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Davis did not contract coronavirus from Norwood Elementary

Based on information given to the school system from the Stanly County Health Department, Julie Davis, the Norwood Elementary teacher who died after contracting the coronavirus, did not get the virus from the school, Interim Superintendent Vicki Calvert said in an emailed statement to The Stanly News & Press.

Stanly County Health Director David Jenkins, in an interview with the SNAP, confirmed Davis didn’t contract the virus from the school.

Julie Davis was a third grade teacher at Norwood Elementary. Photo courtesy of SCS.

Calvert said that after SCS received confirmation of the positive case, the school nurses worked with the health department on contract tracing and staff and students who were considered close contacts were quarantined. Davis also began to self-quarantine once she started exhibiting symptoms.

The school system posted on Facebook last week that all third-grade students at Norwood Elementary would transition to remote learning beginning Sept. 30 due to contact with a staff member at the school who tested positive. The remote learning is to last until Oct. 9.

Calvert said that thus far, none of the quarantined staff members or students have become symptomatic or tested positive.

The system’s school services team met Sunday with district and school administration and have implemented a plan to respond to the Davis’ death, focused on providing support to students, their families and the staff, Calvert said.

“This plan has evolved from the district’s experience with loss in the past and the advice of mental health professionals from the community,” she said.

“We know the students and staff will react in different ways to the death of one of our revered teachers,” Calvert said. “We all should expect and try to understand that there will be a variety of emotions and responses to what has occurred. The most important thing we can do is to be supportive and encourage the open expression of feelings.”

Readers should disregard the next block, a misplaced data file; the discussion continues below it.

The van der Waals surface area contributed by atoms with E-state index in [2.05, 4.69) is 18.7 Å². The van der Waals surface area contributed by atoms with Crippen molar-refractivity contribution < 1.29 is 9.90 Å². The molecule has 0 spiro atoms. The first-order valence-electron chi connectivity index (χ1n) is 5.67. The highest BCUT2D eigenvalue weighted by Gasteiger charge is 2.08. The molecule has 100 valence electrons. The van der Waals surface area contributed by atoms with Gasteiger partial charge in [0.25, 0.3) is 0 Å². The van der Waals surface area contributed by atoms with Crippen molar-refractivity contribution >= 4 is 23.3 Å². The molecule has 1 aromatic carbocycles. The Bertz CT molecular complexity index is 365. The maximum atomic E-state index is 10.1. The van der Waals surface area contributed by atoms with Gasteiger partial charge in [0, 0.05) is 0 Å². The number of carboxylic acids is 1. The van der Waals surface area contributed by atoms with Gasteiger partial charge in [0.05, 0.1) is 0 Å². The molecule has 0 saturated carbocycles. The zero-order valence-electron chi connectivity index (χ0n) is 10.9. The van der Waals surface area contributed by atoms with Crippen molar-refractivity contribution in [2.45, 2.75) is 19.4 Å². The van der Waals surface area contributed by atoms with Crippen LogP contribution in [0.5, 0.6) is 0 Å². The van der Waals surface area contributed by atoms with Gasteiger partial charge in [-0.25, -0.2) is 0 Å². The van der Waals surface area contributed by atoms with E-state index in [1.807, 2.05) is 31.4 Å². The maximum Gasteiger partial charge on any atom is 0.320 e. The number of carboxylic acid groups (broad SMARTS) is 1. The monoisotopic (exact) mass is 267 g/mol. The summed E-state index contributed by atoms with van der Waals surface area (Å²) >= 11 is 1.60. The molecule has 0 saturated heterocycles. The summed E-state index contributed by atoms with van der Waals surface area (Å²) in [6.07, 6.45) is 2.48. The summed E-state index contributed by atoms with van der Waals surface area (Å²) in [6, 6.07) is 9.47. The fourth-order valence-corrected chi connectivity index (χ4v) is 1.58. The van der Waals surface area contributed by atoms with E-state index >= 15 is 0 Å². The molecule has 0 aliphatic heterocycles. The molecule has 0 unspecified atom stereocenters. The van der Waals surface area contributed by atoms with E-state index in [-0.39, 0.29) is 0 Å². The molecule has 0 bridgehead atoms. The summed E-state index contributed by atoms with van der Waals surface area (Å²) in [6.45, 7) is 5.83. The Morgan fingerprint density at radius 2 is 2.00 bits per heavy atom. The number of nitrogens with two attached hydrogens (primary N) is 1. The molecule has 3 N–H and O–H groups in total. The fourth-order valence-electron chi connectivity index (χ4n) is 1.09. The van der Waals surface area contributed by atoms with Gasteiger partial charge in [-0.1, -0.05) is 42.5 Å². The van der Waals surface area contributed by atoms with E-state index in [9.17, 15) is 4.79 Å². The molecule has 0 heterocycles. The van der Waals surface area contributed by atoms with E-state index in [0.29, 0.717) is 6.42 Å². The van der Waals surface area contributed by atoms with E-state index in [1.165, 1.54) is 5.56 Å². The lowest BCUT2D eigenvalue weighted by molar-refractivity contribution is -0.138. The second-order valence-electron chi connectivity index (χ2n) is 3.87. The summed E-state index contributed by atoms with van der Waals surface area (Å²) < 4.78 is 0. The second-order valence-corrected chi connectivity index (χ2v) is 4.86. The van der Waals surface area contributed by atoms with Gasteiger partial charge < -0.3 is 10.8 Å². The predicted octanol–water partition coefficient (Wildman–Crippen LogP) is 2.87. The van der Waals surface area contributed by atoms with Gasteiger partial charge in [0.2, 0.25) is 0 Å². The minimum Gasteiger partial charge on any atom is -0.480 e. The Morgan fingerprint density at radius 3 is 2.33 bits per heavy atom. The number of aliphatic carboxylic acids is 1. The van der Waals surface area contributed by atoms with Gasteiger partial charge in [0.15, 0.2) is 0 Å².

She added that teachers and counselors will be briefed on the plan and will receive guidelines for “discussing death and the reactions to it.” There will also be district personnel available to students who need special attention and support.

Davis, 49, had been a teacher at Norwood Elementary for the past two years, Calvert said. According to her Facebook page, Davis also worked at Page Street Elementary and lived in Troy. She went to school at Pfeiffer University.

In a post on the school system’s website, Calvert wrote that students “absolutely loved being taught by Davis” and that “her personality was infectious and she brought joy into the lives of the students, staff, and community.”

 

About Chris Miller

Chris Miller has been with the SNAP since January 2019. He is a graduate of NC State and received his Master's in Journalism from the University of Maryland. He previously wrote for the Capital News Service in Annapolis, where many of his stories on immigration and culture were published in national papers via the AP wire.

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